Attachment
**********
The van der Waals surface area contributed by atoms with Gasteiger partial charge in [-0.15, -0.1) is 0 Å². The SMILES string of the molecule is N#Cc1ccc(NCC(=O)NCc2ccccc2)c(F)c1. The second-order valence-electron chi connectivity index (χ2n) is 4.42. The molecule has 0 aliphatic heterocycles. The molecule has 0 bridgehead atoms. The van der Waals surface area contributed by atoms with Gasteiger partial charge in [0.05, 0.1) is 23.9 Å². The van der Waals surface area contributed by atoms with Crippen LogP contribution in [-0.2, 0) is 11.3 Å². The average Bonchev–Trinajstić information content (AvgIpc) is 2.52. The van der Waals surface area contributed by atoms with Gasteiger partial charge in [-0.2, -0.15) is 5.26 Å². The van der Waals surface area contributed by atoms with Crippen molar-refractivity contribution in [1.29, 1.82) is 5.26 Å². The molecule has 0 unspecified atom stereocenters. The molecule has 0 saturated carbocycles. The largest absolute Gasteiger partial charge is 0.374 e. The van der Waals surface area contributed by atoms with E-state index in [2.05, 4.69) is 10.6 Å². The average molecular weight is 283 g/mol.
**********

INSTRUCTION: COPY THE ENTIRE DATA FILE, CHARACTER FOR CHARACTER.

The van der Waals surface area contributed by atoms with Gasteiger partial charge in [-0.15, -0.1) is 0 Å². The SMILES string of the molecule is N#Cc1ccc(NCC(=O)NCc2ccccc2)c(F)c1. The second-order valence-electron chi connectivity index (χ2n) is 4.42. The molecule has 0 aliphatic heterocycles. The molecule has 0 bridgehead atoms. The van der Waals surface area contributed by atoms with Gasteiger partial charge in [0.05, 0.1) is 23.9 Å². The van der Waals surface area contributed by atoms with Crippen LogP contribution in [-0.2, 0) is 11.3 Å². The average Bonchev–Trinajstić information content (AvgIpc) is 2.52. The van der Waals surface area contributed by atoms with Gasteiger partial charge in [-0.2, -0.15) is 5.26 Å². The van der Waals surface area contributed by atoms with Crippen molar-refractivity contribution in [1.29, 1.82) is 5.26 Å². The molecule has 0 unspecified atom stereocenters. The molecule has 0 saturated carbocycles. The largest absolute Gasteiger partial charge is 0.374 e. The van der Waals surface area contributed by atoms with E-state index in [2.05, 4.69) is 10.6 Å². The average molecular weight is 283 g/mol.